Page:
Document D5 did not suggest the creation of a ligand trap in which components were pre-associated in the absence of a cytokine ligand. Nor did it suggest the use of extracellular domains of receptor components. Thus, a combination of documents D2 and D5 did not point the skilled person towards a cytokine antagonist as claimed.
Article 83 EPC
No evidence had been provided by appellant II demonstrating that claim 1 as a whole would be unworkable, or that embodiments falling within the scope of the claims did not work. The technical contribution of the patent to the art was the provision of the first soluble alpha/beta cytokine antagonist. This contribution was properly reflected by the scope of the claims.
XIII. The arguments submitted by appellant II, as far as they are relevant to this decision, were essentially as follows:
Admission of revised auxiliary request 2A into the proceedings
The revised auxiliary requests filed on 18 October 2005 were late-filed. They were not filed in response to any observations made by the board in its communication. The objections that they allegedly helped to overcome had been raised already in opposition proceedings.
Articles 123(2)(3) and 84 EPC
The reference to an "alpha specificity determining component" or a "beta signal transducing component" in claim 1 made sense only with respect to a single specific receptor because different cytokine receptors shared a polypeptide chain that had one function in one of the receptors and a different function in another receptor. Since it was entirely unclear of which receptor the component addressed in (b) was a beta1 component, the amendment introduced into part (b) of claim 1 to specify "beta1 component" instead of "beta component" contravened Article 84 EPC.
The claimed cytokine antagonists were defined by reference to a molecule that was not part of the claim, namely the receptor of the cytokine. These additional features were unsuitable to distinguish the claimed subject-matter over the prior art.
Example 2 of the patent showed only that full length, membrane bound CNTFalpha, CNTFRalpha/gp130 and CNTFRalpha/gp130/LIFRß bound CNTF with certain affinities. However, the claims were directed to soluble antagonists comprising only soluble fragments of the components. Such claims were not supported by the description.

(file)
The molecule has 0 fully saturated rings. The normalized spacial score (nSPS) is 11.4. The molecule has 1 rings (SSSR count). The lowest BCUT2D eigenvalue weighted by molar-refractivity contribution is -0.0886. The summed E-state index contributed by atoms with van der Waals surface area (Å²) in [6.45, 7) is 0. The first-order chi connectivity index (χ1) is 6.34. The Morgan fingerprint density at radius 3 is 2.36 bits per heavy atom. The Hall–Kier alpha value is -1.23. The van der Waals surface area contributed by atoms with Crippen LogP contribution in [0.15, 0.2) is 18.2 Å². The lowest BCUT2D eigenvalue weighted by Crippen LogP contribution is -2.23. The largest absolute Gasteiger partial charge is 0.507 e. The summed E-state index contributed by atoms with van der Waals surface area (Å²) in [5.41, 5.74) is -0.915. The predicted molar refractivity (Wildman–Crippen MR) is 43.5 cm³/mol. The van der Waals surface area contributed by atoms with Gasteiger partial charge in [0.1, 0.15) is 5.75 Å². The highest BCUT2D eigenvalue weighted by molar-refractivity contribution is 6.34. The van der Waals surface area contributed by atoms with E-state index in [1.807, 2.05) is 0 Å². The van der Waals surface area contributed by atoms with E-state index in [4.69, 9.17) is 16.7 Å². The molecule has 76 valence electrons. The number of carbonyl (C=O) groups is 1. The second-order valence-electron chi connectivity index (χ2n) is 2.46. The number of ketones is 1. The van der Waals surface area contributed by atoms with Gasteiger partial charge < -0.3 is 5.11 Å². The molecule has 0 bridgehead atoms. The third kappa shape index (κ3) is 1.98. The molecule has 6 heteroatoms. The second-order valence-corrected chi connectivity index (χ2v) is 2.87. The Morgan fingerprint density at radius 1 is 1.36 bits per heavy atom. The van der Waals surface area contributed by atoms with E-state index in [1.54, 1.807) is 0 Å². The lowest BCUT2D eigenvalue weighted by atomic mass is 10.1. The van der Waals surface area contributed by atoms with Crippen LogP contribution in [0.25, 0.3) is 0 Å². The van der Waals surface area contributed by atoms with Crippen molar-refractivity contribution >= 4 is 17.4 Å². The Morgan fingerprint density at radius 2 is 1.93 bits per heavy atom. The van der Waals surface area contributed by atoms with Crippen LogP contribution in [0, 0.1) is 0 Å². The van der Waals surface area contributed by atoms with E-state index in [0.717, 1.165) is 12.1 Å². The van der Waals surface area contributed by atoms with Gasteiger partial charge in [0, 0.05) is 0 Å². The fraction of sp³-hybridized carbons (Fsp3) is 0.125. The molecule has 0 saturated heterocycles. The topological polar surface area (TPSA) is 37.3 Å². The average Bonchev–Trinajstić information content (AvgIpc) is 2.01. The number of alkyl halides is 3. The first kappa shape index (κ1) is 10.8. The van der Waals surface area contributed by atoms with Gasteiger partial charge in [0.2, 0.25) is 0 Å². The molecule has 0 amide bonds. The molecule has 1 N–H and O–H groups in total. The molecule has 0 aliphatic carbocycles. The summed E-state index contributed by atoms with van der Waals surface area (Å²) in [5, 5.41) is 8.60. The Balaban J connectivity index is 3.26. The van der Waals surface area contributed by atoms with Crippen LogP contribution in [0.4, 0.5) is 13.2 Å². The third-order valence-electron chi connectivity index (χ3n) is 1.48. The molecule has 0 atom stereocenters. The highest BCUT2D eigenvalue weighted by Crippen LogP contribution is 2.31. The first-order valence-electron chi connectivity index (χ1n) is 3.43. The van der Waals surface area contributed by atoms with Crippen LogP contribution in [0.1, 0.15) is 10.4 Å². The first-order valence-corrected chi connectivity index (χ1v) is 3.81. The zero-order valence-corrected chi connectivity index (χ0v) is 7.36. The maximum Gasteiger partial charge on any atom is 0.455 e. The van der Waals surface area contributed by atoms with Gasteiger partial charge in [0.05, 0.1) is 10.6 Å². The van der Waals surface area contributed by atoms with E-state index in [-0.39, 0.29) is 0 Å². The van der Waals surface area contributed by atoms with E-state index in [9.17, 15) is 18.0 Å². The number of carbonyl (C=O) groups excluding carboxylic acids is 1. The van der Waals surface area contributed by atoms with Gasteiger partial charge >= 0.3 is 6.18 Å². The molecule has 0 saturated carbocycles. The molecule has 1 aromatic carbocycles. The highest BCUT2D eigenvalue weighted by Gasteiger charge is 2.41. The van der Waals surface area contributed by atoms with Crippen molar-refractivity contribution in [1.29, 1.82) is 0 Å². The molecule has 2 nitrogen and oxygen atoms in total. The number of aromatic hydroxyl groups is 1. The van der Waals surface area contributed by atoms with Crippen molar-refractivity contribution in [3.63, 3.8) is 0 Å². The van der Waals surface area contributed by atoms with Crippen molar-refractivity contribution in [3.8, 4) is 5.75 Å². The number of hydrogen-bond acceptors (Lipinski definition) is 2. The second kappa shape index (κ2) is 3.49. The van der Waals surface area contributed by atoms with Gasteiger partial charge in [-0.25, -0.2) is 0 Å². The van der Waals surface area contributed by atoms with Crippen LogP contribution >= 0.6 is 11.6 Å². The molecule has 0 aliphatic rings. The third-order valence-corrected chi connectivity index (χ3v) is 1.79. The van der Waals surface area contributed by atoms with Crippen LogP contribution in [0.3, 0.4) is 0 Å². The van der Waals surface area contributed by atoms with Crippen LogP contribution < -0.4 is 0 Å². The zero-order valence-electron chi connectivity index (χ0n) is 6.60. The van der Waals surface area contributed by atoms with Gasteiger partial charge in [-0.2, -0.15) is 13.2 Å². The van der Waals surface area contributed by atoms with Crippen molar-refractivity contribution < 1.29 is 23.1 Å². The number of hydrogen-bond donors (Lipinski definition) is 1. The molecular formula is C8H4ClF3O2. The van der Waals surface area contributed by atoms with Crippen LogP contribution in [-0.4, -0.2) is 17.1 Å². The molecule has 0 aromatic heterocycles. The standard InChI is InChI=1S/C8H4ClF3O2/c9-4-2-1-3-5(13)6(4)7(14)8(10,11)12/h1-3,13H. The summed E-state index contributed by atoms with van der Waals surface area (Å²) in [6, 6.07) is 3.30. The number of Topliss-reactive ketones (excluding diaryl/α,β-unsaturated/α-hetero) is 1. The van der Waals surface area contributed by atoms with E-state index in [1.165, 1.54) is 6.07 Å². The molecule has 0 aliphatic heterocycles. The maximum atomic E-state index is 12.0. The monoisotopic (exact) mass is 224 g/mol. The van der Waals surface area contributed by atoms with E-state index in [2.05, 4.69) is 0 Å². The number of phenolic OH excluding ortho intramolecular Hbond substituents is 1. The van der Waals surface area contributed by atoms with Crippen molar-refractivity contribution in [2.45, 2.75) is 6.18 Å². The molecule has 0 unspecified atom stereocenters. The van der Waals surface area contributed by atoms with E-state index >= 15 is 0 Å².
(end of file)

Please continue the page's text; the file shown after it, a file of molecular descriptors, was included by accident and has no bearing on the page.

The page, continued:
Article 54 EPC
Document D2 disclosed and even exemplified fusion proteins comprising the specificity determining component of LIFRß and the extracellular domain of the beta1 component of that receptor, namely the gp130 sequence. A number of alternative constructs for producing the respective antagonist proteins were described in Examples 3 to 5, 7 and 8. D2 further disclosed that the antagonist protein could be present as the soluble form of the receptor and was capable of binding to the cytokine (LIF) to form a non-functional complex, ie a complex that was not capable of mediating signal transduction. As a consequence, the subject-matter of claim 1 was fully anticipated by D2. Furthermore, D2 disclosed that the antagonist proteins comprised the extracellular domain of gp130 (cf. claim 3 at issue) and that they could be prepared by fusing the genes coding for the polypeptides (claims 4 and 5 at issue). Pharmaceutical compositions as claimed in claim 7 at issue were also described. Thus, the subject-matter of claims 3 to 5 and 8 was also anticipated by D2.
Document D1 disclosed that CNTFRalpha and gp130 could be co-expressed in COS cells that did not express LIFRß. The addition of the cytokine (CNTF) to the cells failed to induce signal transduction. Recombinant expression of the two receptor components CNTFRalpha and gp130 resulted in a cytokine antagonist protein which comprised the soluble alpha specificity determining component and the extracellular domain of a beta component of the cytokine receptor, and was able to inhibit signal transduction. D1 explicitly suggested to use truncated forms of the receptor antagonists (page 1807, right column, first full paragraph) and disclosed that the components of the antagonist were crosslinked by ligand binding. The disclosure of document D1 provided essentially the same examples as the patent in suit and anticipated each and every aspect of the alleged invention.